The problem in many Baptist and coC is that they have something to prove over the other, even when they do the same things all in Christ. We and they want to add more things to the path in order to constrict salvation to each other and others. We want salvation to be proprietary and only accessible using the keys we have and not them. They are Baptist and we re coC and their is no room for the thought that we could both be right and both be wrong in this. Right in what we do and wrong in what we believe others must know to be saved and our judgments of them. It is not enough to just simply do the things to reach Jesus, we must have faith in those thing themselves. We stumble over the points and take our eyes of the goal…Jesus.

  231. dwight says:

    Linda, Did the eunuch need to be baptized, absolutely, as this was part of his faith and repentance and then he was to live in Jesus. Salvation, is being saved and we don’t save ourselves, even in baptism. Jesus is the deliverer. We want to be delivered, so we follow the deliverer. The rich young ruler turned away from Jesus, because he didn’t want to follow Jesus. As noted those that were baptized were not being baptized just to be baptized, but were doing this as an answer of a good conscience towards God.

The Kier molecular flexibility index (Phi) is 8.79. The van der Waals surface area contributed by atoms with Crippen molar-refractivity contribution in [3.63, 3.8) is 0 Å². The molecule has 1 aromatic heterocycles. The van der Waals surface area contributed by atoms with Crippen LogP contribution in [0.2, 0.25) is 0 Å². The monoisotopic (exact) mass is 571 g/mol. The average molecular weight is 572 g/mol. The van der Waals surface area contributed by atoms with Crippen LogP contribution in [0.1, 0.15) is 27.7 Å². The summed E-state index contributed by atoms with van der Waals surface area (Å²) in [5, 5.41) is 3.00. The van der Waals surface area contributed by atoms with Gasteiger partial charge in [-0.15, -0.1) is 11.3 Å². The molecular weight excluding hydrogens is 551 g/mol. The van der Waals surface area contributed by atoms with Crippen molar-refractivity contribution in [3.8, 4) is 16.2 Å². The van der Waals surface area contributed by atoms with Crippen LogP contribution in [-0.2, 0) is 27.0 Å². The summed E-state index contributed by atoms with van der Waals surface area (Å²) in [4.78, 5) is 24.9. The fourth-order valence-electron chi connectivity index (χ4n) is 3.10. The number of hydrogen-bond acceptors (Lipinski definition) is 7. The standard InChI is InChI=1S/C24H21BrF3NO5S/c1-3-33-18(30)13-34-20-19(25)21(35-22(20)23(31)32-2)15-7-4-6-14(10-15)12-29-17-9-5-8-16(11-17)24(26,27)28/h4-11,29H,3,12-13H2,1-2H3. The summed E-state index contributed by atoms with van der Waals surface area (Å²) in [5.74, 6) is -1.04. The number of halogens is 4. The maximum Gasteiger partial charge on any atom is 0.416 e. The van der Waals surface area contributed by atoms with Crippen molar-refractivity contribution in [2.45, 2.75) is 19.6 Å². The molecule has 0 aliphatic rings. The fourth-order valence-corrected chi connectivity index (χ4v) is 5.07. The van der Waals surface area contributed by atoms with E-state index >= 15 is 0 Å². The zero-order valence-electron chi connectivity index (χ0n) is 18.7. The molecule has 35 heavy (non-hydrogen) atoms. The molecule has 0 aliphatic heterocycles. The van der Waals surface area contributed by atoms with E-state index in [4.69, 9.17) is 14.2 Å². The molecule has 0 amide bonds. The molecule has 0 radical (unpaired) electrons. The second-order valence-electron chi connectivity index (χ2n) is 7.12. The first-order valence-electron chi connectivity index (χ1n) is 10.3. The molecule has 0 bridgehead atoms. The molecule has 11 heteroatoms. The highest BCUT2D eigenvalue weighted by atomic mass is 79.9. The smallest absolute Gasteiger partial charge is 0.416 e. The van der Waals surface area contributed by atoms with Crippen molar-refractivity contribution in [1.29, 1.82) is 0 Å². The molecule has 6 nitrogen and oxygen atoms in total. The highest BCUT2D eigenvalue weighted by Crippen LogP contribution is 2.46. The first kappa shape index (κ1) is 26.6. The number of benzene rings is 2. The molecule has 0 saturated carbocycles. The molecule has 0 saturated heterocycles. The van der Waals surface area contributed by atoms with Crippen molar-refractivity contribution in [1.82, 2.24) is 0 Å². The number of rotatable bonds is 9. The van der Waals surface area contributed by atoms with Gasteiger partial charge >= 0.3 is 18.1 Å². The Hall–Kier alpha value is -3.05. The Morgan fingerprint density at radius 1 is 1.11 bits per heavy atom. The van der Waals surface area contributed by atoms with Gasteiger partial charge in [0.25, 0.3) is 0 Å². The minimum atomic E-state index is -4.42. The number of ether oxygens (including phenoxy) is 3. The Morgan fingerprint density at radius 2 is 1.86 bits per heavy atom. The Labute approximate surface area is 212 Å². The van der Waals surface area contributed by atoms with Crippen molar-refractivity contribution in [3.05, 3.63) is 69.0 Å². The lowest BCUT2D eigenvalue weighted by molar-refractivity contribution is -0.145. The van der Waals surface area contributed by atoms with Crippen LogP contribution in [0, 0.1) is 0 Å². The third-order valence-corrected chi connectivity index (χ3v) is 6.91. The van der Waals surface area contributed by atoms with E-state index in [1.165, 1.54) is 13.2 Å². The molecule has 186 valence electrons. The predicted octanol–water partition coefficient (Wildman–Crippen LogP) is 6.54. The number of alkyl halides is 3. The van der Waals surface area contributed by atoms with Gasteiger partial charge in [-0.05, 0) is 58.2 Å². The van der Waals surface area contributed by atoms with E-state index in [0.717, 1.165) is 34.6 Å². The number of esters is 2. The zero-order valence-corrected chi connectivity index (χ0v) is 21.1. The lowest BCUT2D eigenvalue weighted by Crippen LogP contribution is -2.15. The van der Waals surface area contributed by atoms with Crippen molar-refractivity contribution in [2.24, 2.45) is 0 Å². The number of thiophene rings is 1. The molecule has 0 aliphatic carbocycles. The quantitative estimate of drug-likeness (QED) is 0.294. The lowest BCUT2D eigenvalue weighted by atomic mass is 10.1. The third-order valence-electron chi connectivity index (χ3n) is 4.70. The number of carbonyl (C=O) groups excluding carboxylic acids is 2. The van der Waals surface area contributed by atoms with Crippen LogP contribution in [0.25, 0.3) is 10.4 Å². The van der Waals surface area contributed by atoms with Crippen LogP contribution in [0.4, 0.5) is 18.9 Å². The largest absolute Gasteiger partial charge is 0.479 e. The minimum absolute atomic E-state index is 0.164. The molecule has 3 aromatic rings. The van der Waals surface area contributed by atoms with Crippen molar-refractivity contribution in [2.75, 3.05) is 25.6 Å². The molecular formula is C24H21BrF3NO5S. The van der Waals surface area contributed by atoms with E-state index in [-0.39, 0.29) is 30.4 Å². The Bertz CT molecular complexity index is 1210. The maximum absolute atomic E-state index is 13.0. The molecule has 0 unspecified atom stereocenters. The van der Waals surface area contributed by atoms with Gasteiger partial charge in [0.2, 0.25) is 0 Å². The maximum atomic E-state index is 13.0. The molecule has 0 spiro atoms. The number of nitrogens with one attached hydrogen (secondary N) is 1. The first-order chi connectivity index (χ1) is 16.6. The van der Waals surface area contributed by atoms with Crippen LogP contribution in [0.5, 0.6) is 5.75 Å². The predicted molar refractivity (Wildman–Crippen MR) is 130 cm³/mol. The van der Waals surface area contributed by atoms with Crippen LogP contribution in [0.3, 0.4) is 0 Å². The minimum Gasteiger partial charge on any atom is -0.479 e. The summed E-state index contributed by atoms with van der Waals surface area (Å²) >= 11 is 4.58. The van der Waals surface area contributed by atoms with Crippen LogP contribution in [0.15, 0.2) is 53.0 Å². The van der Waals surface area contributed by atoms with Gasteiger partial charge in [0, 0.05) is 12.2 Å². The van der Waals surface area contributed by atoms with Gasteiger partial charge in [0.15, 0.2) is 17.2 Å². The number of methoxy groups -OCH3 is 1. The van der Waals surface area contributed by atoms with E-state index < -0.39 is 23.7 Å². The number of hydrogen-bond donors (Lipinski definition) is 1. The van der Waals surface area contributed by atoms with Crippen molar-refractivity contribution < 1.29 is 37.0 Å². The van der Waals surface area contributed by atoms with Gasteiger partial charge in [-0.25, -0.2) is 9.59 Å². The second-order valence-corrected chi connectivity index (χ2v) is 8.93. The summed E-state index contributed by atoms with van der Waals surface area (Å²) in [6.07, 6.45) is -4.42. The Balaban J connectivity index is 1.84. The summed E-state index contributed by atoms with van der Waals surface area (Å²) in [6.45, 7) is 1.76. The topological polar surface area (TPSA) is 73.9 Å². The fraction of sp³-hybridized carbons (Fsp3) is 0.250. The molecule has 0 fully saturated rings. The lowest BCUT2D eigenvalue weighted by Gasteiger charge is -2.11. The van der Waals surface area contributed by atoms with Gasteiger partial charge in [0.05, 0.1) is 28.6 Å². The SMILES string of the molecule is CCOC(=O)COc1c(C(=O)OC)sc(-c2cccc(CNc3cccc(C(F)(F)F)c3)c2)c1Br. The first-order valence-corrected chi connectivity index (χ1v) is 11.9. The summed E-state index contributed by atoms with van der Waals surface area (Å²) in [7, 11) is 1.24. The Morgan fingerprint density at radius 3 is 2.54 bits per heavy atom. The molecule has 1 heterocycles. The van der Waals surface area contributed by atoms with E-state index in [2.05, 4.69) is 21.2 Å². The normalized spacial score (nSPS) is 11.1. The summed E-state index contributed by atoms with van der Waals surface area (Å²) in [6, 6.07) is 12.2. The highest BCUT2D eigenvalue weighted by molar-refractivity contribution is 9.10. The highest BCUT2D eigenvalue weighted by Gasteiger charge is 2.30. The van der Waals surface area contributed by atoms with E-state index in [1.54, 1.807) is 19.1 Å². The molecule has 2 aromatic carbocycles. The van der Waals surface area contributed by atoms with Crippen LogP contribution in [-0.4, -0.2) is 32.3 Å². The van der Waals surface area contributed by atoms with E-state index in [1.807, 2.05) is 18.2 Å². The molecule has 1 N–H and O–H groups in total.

232. Alabama John says:

    This dismally bad thinking of our God is disturbing if not a sin to say the least to teach it.
    What parents, their nationality, we were born to, what period of time, their knowledge of God and their location on this earth was not our decision but was Gods.
    Impossible to think that almost all of those that have lived on this earth were destined to hell at birth.
    I guess we could just be thankful we were born where Jesus was taught and believed and makes one wonder why we were chosen to be where the thinking like Jeff was taught.
    Bottom line I think its very disrespectful of God, our God of love, to teach He is like that.
    God has, and will, continue to make exceptions so His judgment will be fair to all. I look forward to seeing a lot in heaven that like me probably didn’t get it all just right but tried to please God.

  233. Larry Cheek says:

    Alabama John,